|Publication number||US6560560 B1|
|Application number||US 09/556,384|
|Publication date||May 6, 2003|
|Filing date||Apr 24, 2000|
|Priority date||Apr 24, 2000|
|Publication number||09556384, 556384, US 6560560 B1, US 6560560B1, US-B1-6560560, US6560560 B1, US6560560B1|
|Inventors||Eric Joshua Tachner|
|Original Assignee||Eric Joshua Tachner|
|Export Citation||BiBTeX, EndNote, RefMan|
|Patent Citations (12), Referenced by (21), Classifications (8), Legal Events (9)|
|External Links: USPTO, USPTO Assignment, Espacenet|
1. Field of the Invention
The present invention relates generally to the field of electronic length measuring devices and more specifically, to an apparatus for measuring the distance between two remote points, such as remote ends of a transverse wall in a room interior for determining the length of such a wall.
2. Background Art
The conventional method for determining the length of an interior wall is to simply use a tape measure or the like extended the full length of the wall or to simply “walk off” the distance between the ends of the wall. Using a tape measure is often inconvenient for one individual. Moreover, obstructions such as furniture may prevent convenient placement of the tape measure adjacent or on the wall to be measured. “Walking off” the length of a wall is inherently inaccurate and can also be rendered inconvenient by obstructions adjacent the wall.
Measurement of wall length is a common requirement for real estate agents, carpenters, carpet layers, painters, architects, interior decorators, builders and others who need to know interior wall dimensions in their respective professions. It would be highly advantageous if there were an apparatus for measuring wall length electronically which would obviate the more conventional and less convenient techniques of manual measurement. Solid state lasers have made length measurement far more convenient and practical. By way of example, U.S. Pat. No. 5,652,651 to Dunne discloses a laser range finder for use on a golf course for measuring distances up to 1,000 yards with an accuracy of ±1 yard. Scaling such an apparatus for measuring interior room dimensions of less than 100 feet with an accuracy of ±0.1 feet, would be a simple matter of altering timing devices and pulse widths. Repeating the measurement many times and employing statistical averaging could increase the accuracy to within a fraction of an inch. Unfortunately, even such an electronic distance measuring device would present certain inconveniences. For example, the device would have to be positioned at one end of the wall to be measured and pointed at the opposite end. Moreover, with an accuracy of less than one inch, the device's length would have to be calculated into the length measurement and the position of the device in relation to one end of the wall would be critical. Furthermore, obstructions adjacent or on the wall (i.e., wall hangings) would interfere with the measurement process. It would be far more convenient if such measurement of the length of an interior wall could be accomplished using an electronic length measuring device that is located some distance from the wall during the measurement.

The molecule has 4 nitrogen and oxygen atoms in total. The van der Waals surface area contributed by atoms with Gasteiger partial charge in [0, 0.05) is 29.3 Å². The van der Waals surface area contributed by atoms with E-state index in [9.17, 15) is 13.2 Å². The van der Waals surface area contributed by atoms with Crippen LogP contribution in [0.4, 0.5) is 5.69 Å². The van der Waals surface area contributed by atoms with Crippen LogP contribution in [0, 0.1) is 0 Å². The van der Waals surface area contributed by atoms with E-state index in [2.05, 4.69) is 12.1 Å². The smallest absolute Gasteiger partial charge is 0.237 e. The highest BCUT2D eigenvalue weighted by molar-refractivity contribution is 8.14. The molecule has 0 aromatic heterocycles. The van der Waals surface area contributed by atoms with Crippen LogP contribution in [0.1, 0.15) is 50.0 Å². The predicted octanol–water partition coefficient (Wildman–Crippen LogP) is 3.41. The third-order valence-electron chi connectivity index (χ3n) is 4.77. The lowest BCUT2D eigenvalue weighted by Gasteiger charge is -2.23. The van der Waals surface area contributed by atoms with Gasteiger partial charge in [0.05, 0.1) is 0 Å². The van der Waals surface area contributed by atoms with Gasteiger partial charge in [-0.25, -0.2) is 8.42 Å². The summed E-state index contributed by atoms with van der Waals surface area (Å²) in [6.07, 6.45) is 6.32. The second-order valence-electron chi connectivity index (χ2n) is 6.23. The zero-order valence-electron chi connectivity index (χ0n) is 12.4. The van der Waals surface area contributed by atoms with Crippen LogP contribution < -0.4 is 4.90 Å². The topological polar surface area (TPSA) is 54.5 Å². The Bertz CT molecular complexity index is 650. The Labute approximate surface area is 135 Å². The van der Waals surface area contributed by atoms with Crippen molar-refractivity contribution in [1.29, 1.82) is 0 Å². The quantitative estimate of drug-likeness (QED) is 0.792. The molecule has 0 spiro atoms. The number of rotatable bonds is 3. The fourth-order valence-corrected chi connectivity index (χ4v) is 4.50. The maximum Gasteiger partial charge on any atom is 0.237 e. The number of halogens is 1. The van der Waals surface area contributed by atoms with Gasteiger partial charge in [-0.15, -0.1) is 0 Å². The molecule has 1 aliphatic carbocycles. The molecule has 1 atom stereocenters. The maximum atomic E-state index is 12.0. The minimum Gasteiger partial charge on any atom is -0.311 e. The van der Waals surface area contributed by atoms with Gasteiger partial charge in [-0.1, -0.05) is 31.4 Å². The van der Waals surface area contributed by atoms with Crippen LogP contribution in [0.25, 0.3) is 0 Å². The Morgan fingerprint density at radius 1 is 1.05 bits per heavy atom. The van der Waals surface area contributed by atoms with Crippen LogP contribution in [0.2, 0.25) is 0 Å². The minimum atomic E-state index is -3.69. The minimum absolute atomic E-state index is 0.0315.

A search of the prior art patents shows that there are disclosures of devices for making interior measurements from a position separated from interior walls. By way of example, U.S. Pat. No. 5,091,869 discloses a computer integrated floor plan system and U.S. Pat. No. 6,006,021 discloses a device for mapping dwellings and other structures in three-dimension. However, both of these prior art patents disclose extremely complex systems requiring G.P.S., radar and/or complicated computer programs. None of such prior art discloses a simple, small, handheld, portable device which can be located in a room interior to simply and conveniently measure the length of a transverse wall in a matter of seconds so that measurements of numerous interior wall lengths can be accomplished within a few minutes. Clearly, a need still exists for such a device.
The present invention meets the aforementioned need in all respects. A preferred embodiment comprises a simple-to-operate, small, portable, handheld apparatus that is positioned at a location remote from a wall, the length of which is to be measured. The preferred embodiment is implemented using two laser-based pointer devices connected on a common housing through a shaft encoder. Each pointer device has a laser transmitter and detector for determining the distance to selected points at opposite ends of a wall. The angle between the pointers is determined by a shaft encoder as one of the two pointers is rotated from pointing at a first edge of the wall to the point at the second edge while the other of the pointers remains directed toward the first edge. The respective distances to the first and second edges are measured simultaneously. These respective distances and the angle between the pointers provide sufficient data to permit a microprocessor to calculate the distance between the wall edges, thus the length of the wall. Of course, it will be understood that the pointer targets can be selected to measure length in any direction, i.e., horizontally, vertically, diagonally, et cetera. Thus, for example, the same apparatus may be used to measure the height of a wall between a floor and a ceiling or the length of a floor or ceiling between two vertical walls.